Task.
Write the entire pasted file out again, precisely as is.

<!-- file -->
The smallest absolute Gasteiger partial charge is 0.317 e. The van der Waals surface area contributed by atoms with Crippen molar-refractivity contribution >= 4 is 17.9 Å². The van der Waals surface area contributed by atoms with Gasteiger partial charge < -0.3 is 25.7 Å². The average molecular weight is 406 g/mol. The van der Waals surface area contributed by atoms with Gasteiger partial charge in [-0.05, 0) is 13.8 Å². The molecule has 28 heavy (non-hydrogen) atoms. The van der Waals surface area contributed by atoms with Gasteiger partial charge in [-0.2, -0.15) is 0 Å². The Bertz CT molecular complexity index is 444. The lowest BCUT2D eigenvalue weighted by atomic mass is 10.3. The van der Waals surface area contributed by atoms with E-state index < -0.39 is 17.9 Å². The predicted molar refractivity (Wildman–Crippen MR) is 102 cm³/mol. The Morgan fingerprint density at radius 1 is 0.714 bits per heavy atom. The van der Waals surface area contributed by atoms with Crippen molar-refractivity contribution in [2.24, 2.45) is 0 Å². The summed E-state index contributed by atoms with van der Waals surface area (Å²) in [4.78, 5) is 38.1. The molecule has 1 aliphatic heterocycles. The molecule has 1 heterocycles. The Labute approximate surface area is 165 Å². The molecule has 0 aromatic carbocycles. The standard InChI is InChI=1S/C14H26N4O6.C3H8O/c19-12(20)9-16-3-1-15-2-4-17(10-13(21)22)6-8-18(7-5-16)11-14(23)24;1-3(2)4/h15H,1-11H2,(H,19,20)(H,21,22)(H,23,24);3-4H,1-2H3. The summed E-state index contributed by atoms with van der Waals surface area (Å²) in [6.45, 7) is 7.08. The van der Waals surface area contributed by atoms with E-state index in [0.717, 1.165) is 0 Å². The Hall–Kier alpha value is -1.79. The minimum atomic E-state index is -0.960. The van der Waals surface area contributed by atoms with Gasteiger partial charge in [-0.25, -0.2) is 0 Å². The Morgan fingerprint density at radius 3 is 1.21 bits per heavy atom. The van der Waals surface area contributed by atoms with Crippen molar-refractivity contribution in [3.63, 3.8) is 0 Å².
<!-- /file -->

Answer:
The smallest absolute Gasteiger partial charge is 0.317 e. The van der Waals surface area contributed by atoms with Crippen molar-refractivity contribution >= 4 is 17.9 Å². The van der Waals surface area contributed by atoms with Gasteiger partial charge < -0.3 is 25.7 Å². The average molecular weight is 406 g/mol. The van der Waals surface area contributed by atoms with Gasteiger partial charge in [-0.05, 0) is 13.8 Å². The molecule has 28 heavy (non-hydrogen) atoms. The van der Waals surface area contributed by atoms with Gasteiger partial charge in [-0.2, -0.15) is 0 Å². The Bertz CT molecular complexity index is 444. The lowest BCUT2D eigenvalue weighted by atomic mass is 10.3. The van der Waals surface area contributed by atoms with E-state index < -0.39 is 17.9 Å². The predicted molar refractivity (Wildman–Crippen MR) is 102 cm³/mol. The Morgan fingerprint density at radius 1 is 0.714 bits per heavy atom. The van der Waals surface area contributed by atoms with Crippen molar-refractivity contribution in [2.24, 2.45) is 0 Å². The summed E-state index contributed by atoms with van der Waals surface area (Å²) in [4.78, 5) is 38.1. The molecule has 1 aliphatic heterocycles. The molecule has 1 heterocycles. The Labute approximate surface area is 165 Å². The molecule has 0 aromatic carbocycles. The standard InChI is InChI=1S/C14H26N4O6.C3H8O/c19-12(20)9-16-3-1-15-2-4-17(10-13(21)22)6-8-18(7-5-16)11-14(23)24;1-3(2)4/h15H,1-11H2,(H,19,20)(H,21,22)(H,23,24);3-4H,1-2H3. The summed E-state index contributed by atoms with van der Waals surface area (Å²) in [6.45, 7) is 7.08. The van der Waals surface area contributed by atoms with E-state index in [0.717, 1.165) is 0 Å². The Hall–Kier alpha value is -1.79. The minimum atomic E-state index is -0.960. The van der Waals surface area contributed by atoms with Gasteiger partial charge in [-0.25, -0.2) is 0 Å². The Morgan fingerprint density at radius 3 is 1.21 bits per heavy atom. The van der Waals surface area contributed by atoms with Crippen molar-refractivity contribution in [3.63, 3.8) is 0 Å².